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Posts Tagged ‘self publishing’

It’s Up to You to Get Noticed (Before You Self Publish #5)

If you want to self publish, you will have to work to get noticed. Here we are at last, on the final point of this blog series “Before You Self Publish.” So far we’ve talking about the importance of thinking like a CEO, the danger of releasing a book too soon, the value of print, and the importance of the cover. Now let’s think about how to get that book in readers’ hands. Yep, if we’re going to talk about self publishing, we need to talk about the M word: Marketing. It’s not a bad word. Really. Marketing is the collection of things that you do in order to build positive name recognition for you and your work. It’s not a bad word, but it is one with a bad reputation. Many writers who self publish act as if the hard work will be done once the book is written and […]

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Readers Judge Books By Their Covers (Before You Self Publish, Part 4)

We’re continuing the Before You Self Publish series. Don’t miss Part 1, Think Like a CEO; Part 2, Don’t Publish Too Soon; and Part 3, Publish in Print. Long before I worked in book publishing, a friend introduced me to a twist on the classic cliché: If you can’t judge a book by its cover, then someone’s not doing their job. First impressions matter, especially in books, where readers have so many options. A person browsing in a bookstore (either physical or online) looks at the book cover and decides in less than 8 seconds if it’s appealing to them. If so, and ONLY if so, they’ll pick up the book, turn it over and read the back cover copy (or, if they’re online, read the product description). If THAT’S not interesting to them, the reader moves on without ever opening the book to see the writing itself. Says one popular […]

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Unless You Write Romance, Publish in Print (Before You Self Publish 3)

We’re continuing our series of 5 Things Self Publishers Need to Know with a super-simplified look at production and distribution (and a reminder that you have choices). Once you learn to think like a CEO and recommit to writing a GREAT book, it’s time to get practical about how to get your work out there. Which leads me to this: The benefits of having both print and electronic versions of a book almost always outweigh the additional costs. When I teach classes about the publishing process, I’ve noticed that many attendees start out assuming that if they self publish their work, they can only make it available as an ebook. They think this even if they, personally, are not ebook readers, have never bought an ebook, and don’t have a strategy for how to sell ebooks. Why? Partly, it’s because the new Self-Publishing Era (SPE?) really took off because of ebooks. Electronic files cost […]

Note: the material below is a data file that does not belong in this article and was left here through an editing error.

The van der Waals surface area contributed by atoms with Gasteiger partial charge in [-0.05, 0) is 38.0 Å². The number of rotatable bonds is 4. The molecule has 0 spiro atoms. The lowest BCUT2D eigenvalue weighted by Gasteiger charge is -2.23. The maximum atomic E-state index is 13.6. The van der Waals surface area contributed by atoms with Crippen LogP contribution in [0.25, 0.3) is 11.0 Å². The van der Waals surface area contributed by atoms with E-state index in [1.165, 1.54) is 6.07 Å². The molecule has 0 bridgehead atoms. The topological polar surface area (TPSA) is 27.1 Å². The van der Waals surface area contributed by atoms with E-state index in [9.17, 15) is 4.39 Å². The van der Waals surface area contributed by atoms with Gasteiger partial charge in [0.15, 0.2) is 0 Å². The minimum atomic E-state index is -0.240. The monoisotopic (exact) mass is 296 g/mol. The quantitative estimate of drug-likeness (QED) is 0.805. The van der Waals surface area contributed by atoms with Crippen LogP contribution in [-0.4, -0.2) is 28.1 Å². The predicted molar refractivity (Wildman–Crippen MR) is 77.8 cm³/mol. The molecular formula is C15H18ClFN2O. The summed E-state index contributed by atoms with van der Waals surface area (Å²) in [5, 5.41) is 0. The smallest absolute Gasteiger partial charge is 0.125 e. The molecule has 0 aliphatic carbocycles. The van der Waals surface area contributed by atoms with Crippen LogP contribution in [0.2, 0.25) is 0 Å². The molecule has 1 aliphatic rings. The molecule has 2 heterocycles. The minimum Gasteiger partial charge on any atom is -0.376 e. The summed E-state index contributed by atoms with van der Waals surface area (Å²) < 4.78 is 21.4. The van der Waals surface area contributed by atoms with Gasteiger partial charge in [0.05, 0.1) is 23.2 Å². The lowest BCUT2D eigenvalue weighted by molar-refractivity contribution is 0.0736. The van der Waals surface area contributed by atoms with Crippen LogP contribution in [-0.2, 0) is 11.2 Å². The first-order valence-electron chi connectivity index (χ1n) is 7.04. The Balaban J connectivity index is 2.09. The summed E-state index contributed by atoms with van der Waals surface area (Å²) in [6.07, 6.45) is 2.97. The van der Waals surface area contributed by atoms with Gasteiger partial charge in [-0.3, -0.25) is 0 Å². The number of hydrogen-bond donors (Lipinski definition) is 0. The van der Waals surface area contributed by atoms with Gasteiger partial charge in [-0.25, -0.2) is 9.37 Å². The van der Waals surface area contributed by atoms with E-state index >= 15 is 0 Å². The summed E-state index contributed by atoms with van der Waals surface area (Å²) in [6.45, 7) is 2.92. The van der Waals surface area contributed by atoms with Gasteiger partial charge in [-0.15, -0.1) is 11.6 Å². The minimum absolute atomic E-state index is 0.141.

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The Problem of Releasing Too Soon (Before You Self Publish, Part 2)

We’ve all heard the amazing opportunities of self publishing: direct access to readers, total control over the work, and the potential of a long-term income stream. And those are all true. But the challenges are real, too, which is why we’re spending 5 weeks looking at Things Writers Must Know Before You Self Publish. The first thing was “Think Like a CEO.” Here’s the second, and it’s equally important: Almost every self-published book is released too soon. This one breaks my heart, but it happens all the time. If you’ve spent any time reading other writers’ self published books, you’ve probably noticed it, too: a lot of books are good: there’s a decent story or helpful information. There’s plenty of passion for the content. But the books aren’t great. Maybe it’s a flaw as blatant as poor grammar and spelling mistakes. Or maybe you can put your finger on what’s wrong. […]

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Before You Self Publish, Part 1: Think Like a CEO

We’ve all heard the success stories. The writers who rejected the rejection letters, took their futures into their own hands, and self published their books. The ones who shot to the top of the bestseller charts. Fame, fortune, and Hollywood movies followed. Well hey. You’ve written a book. Is this self publishing thing for you? Not long ago, I gave a talk about the 5 Things Writers Must Know Before They Self Publish. Over the next few weeks, we’ll take apart all five suggestions. Let’s start with the biggest one, and the hardest for some writers to get their heads around:   Publishing is a business, and a self-publishing author is the CEO of that business. Writing is a craft. Writing a book takes the focus and dedication of an artist. It’s personal, just you and the page in front of you, for months and years at a time. But […]

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The Top 20 Articles of 2016 for Aspiring Authors